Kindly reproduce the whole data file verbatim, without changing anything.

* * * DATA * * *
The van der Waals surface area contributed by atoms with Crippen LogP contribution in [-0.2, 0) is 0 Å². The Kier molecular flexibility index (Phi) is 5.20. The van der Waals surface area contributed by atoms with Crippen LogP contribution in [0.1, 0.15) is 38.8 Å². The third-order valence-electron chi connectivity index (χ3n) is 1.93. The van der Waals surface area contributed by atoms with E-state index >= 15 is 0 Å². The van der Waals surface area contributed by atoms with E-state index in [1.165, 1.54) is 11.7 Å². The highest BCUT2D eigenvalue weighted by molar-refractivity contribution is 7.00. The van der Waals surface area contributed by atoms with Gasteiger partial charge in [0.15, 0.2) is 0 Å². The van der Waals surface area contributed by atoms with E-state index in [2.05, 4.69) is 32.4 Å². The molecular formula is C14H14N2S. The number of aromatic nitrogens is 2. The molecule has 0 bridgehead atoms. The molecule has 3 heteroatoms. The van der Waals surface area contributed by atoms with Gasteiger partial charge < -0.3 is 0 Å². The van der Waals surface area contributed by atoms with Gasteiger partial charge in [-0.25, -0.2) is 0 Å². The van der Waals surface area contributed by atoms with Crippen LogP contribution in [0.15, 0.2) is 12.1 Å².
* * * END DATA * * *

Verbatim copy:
The van der Waals surface area contributed by atoms with Crippen LogP contribution in [-0.2, 0) is 0 Å². The Kier molecular flexibility index (Phi) is 5.20. The van der Waals surface area contributed by atoms with Crippen LogP contribution in [0.1, 0.15) is 38.8 Å². The third-order valence-electron chi connectivity index (χ3n) is 1.93. The van der Waals surface area contributed by atoms with E-state index >= 15 is 0 Å². The van der Waals surface area contributed by atoms with E-state index in [1.165, 1.54) is 11.7 Å². The highest BCUT2D eigenvalue weighted by molar-refractivity contribution is 7.00. The van der Waals surface area contributed by atoms with Gasteiger partial charge in [0.15, 0.2) is 0 Å². The van der Waals surface area contributed by atoms with E-state index in [2.05, 4.69) is 32.4 Å². The molecular formula is C14H14N2S. The number of aromatic nitrogens is 2. The molecule has 0 bridgehead atoms. The molecule has 3 heteroatoms. The van der Waals surface area contributed by atoms with Gasteiger partial charge < -0.3 is 0 Å². The van der Waals surface area contributed by atoms with Gasteiger partial charge in [-0.25, -0.2) is 0 Å². The van der Waals surface area contributed by atoms with Crippen LogP contribution in [0.15, 0.2) is 12.1 Å².